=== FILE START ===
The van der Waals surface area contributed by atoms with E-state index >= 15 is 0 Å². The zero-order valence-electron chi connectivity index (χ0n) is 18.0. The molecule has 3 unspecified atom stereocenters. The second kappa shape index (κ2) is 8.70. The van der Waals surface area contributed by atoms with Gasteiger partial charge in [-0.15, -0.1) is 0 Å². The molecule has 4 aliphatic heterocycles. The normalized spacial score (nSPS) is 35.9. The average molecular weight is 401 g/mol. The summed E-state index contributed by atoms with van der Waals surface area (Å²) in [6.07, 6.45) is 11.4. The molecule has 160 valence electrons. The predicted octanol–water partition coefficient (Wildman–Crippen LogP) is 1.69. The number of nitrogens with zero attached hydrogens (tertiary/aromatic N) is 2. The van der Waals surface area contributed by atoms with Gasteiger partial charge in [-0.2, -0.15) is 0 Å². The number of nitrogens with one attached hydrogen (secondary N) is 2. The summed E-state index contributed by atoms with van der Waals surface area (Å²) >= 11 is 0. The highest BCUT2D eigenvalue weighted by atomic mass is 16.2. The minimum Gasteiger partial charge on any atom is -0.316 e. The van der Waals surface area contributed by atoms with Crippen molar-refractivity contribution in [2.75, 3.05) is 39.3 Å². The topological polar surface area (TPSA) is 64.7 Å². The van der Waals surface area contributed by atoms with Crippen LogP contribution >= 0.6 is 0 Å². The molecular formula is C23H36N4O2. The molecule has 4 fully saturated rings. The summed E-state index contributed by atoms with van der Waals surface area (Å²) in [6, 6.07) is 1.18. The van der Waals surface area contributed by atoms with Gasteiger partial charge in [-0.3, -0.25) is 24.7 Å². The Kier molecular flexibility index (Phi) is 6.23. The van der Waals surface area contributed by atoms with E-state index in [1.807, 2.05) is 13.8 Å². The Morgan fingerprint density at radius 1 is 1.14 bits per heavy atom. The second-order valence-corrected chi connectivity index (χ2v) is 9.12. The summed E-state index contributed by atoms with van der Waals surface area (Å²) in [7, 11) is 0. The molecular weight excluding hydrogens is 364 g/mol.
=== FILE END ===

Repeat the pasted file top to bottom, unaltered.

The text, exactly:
The van der Waals surface area contributed by atoms with E-state index >= 15 is 0 Å². The zero-order valence-electron chi connectivity index (χ0n) is 18.0. The molecule has 3 unspecified atom stereocenters. The second kappa shape index (κ2) is 8.70. The van der Waals surface area contributed by atoms with Gasteiger partial charge in [-0.15, -0.1) is 0 Å². The molecule has 4 aliphatic heterocycles. The normalized spacial score (nSPS) is 35.9. The average molecular weight is 401 g/mol. The summed E-state index contributed by atoms with van der Waals surface area (Å²) in [6.07, 6.45) is 11.4. The molecule has 160 valence electrons. The predicted octanol–water partition coefficient (Wildman–Crippen LogP) is 1.69. The number of nitrogens with zero attached hydrogens (tertiary/aromatic N) is 2. The van der Waals surface area contributed by atoms with Gasteiger partial charge in [-0.2, -0.15) is 0 Å². The number of nitrogens with one attached hydrogen (secondary N) is 2. The summed E-state index contributed by atoms with van der Waals surface area (Å²) >= 11 is 0. The highest BCUT2D eigenvalue weighted by atomic mass is 16.2. The minimum Gasteiger partial charge on any atom is -0.316 e. The van der Waals surface area contributed by atoms with Crippen molar-refractivity contribution in [2.75, 3.05) is 39.3 Å². The topological polar surface area (TPSA) is 64.7 Å². The van der Waals surface area contributed by atoms with Crippen LogP contribution >= 0.6 is 0 Å². The molecular formula is C23H36N4O2. The molecule has 4 fully saturated rings. The summed E-state index contributed by atoms with van der Waals surface area (Å²) in [6, 6.07) is 1.18. The van der Waals surface area contributed by atoms with Gasteiger partial charge in [-0.3, -0.25) is 24.7 Å². The Kier molecular flexibility index (Phi) is 6.23. The van der Waals surface area contributed by atoms with E-state index in [1.807, 2.05) is 13.8 Å². The Morgan fingerprint density at radius 1 is 1.14 bits per heavy atom. The second-order valence-corrected chi connectivity index (χ2v) is 9.12. The summed E-state index contributed by atoms with van der Waals surface area (Å²) in [7, 11) is 0. The molecular weight excluding hydrogens is 364 g/mol.